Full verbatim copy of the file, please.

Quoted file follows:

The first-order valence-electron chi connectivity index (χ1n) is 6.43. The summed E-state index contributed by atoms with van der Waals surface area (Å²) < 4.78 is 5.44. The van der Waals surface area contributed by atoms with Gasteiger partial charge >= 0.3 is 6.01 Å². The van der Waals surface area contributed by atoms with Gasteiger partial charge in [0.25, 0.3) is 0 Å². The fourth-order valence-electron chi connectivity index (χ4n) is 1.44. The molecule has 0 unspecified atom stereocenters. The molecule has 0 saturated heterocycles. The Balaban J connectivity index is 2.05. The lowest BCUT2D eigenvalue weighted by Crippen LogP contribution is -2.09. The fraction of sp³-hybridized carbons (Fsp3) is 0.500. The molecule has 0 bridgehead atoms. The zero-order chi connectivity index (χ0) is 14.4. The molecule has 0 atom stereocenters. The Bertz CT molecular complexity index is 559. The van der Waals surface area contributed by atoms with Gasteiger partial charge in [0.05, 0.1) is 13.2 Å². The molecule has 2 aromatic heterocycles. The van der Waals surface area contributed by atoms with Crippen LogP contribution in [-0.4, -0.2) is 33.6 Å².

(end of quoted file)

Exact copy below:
The first-order valence-electron chi connectivity index (χ1n) is 6.43. The summed E-state index contributed by atoms with van der Waals surface area (Å²) < 4.78 is 5.44. The van der Waals surface area contributed by atoms with Gasteiger partial charge >= 0.3 is 6.01 Å². The van der Waals surface area contributed by atoms with Gasteiger partial charge in [0.25, 0.3) is 0 Å². The fourth-order valence-electron chi connectivity index (χ4n) is 1.44. The molecule has 0 unspecified atom stereocenters. The molecule has 0 saturated heterocycles. The Balaban J connectivity index is 2.05. The lowest BCUT2D eigenvalue weighted by Crippen LogP contribution is -2.09. The fraction of sp³-hybridized carbons (Fsp3) is 0.500. The molecule has 0 bridgehead atoms. The zero-order chi connectivity index (χ0) is 14.4. The molecule has 0 atom stereocenters. The Bertz CT molecular complexity index is 559. The van der Waals surface area contributed by atoms with Gasteiger partial charge in [0.05, 0.1) is 13.2 Å². The molecule has 2 aromatic heterocycles. The van der Waals surface area contributed by atoms with Crippen LogP contribution in [-0.4, -0.2) is 33.6 Å².